Traditions connected to Day of the Dead include family members building private altars called ofrendas that honor the deceased. The ofrendas are decorated using sugar skulls, marigolds and the favorite foods and beverages of the departed. The family members visit the graves with these as gifts and leave possessions of the deceased.
Although OU hosts its Dia de los Muertos on Oct. 31, the actual Day of the Dead is celebrated throughout Mexico and other countries on Nov. 1 and 2. On the first night, the souls of the children rise from the grave, and on the second, the souls of the adults return.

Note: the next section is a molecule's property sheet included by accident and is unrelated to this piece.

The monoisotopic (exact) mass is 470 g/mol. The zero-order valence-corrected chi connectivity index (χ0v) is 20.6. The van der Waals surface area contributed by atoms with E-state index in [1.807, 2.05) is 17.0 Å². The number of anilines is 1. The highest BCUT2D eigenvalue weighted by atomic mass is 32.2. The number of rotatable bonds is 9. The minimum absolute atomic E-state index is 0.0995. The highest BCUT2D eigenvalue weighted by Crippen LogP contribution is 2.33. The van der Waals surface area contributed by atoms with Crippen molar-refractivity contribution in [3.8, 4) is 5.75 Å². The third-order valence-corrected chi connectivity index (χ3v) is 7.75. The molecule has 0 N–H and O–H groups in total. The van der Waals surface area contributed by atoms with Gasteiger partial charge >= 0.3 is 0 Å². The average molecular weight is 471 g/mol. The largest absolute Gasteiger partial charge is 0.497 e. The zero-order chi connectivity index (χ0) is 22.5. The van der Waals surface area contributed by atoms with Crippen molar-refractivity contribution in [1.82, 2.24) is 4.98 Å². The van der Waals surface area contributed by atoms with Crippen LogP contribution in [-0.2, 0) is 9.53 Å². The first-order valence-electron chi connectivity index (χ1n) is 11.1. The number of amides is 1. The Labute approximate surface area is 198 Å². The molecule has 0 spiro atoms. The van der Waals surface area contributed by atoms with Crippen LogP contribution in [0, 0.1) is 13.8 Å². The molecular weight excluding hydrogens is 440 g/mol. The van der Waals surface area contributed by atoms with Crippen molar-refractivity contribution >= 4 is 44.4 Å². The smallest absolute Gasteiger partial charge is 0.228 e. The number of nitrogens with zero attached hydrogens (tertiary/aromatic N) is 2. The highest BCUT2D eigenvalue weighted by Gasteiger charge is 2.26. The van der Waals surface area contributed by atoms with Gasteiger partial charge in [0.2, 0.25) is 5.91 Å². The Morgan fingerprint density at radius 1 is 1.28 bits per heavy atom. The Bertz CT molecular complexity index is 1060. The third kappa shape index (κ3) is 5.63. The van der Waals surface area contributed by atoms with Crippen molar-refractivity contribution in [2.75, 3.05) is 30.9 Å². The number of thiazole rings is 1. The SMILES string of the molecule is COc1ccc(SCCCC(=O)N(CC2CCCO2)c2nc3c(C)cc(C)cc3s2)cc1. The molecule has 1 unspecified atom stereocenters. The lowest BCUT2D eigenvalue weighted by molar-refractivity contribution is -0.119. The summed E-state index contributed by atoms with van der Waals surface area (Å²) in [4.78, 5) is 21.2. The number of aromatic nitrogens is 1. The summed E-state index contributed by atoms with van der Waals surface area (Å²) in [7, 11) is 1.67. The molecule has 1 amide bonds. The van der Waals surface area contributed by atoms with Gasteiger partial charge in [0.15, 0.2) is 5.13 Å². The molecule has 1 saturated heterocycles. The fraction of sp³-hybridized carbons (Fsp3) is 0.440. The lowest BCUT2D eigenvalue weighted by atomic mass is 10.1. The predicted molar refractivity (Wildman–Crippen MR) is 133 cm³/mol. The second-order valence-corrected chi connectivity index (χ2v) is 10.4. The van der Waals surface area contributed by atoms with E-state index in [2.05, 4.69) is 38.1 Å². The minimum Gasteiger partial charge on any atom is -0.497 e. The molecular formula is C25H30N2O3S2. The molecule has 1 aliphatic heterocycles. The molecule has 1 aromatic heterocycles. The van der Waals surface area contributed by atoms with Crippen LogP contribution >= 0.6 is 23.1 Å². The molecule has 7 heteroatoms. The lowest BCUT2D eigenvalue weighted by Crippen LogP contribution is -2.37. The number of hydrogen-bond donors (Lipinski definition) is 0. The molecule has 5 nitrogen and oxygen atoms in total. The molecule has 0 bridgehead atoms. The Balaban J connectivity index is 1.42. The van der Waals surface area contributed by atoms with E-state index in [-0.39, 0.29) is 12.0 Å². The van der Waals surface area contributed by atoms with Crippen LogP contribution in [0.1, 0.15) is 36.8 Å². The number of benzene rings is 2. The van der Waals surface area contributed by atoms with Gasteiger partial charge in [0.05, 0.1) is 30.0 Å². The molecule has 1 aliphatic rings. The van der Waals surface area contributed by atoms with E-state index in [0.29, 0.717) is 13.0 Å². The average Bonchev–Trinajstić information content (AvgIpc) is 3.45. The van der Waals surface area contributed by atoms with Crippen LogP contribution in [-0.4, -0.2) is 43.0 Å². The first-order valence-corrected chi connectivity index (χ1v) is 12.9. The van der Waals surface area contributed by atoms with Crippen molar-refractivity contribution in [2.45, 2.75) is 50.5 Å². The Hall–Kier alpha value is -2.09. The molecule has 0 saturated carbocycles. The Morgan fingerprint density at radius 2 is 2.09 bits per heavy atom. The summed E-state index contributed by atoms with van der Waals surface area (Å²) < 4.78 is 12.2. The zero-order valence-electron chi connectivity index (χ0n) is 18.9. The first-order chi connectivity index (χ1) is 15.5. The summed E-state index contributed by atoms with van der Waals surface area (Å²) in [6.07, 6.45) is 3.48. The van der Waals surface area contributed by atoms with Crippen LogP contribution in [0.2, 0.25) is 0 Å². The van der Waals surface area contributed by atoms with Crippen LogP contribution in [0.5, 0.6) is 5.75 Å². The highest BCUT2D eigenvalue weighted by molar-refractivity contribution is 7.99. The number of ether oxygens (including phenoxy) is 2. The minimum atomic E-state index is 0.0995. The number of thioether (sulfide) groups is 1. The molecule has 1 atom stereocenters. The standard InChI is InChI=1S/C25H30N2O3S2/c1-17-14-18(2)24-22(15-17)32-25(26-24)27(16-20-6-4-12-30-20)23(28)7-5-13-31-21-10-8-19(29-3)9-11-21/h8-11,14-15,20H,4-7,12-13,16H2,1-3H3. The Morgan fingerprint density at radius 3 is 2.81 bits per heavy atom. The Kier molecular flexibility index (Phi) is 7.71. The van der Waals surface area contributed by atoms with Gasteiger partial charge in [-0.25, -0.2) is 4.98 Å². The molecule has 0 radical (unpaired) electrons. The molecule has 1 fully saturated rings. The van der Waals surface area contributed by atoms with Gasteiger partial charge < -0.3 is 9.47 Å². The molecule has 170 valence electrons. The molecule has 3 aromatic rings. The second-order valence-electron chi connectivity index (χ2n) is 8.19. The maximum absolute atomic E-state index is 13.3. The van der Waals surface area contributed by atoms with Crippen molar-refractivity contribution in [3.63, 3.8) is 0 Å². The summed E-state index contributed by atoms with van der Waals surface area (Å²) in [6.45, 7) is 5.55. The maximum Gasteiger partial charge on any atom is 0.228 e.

OU’s Day of the Dead is geared toward college students and children, with free admission, face painting, food vendors, a ferris wheel and even llamas in costume (llamas are a symbolic animal in many Hispanic cultures). The group Yumare will perform a folkloric dance, and local bands Tequila Azul and Clips and Hips will perform.
“Just looking at it, seeing people dressed up and having their faces painted, naturally you get an audience and people come in,” Garcia said. And they might not remember what the Day of the Dead is but at least they know that they had a good time and they come back next year.”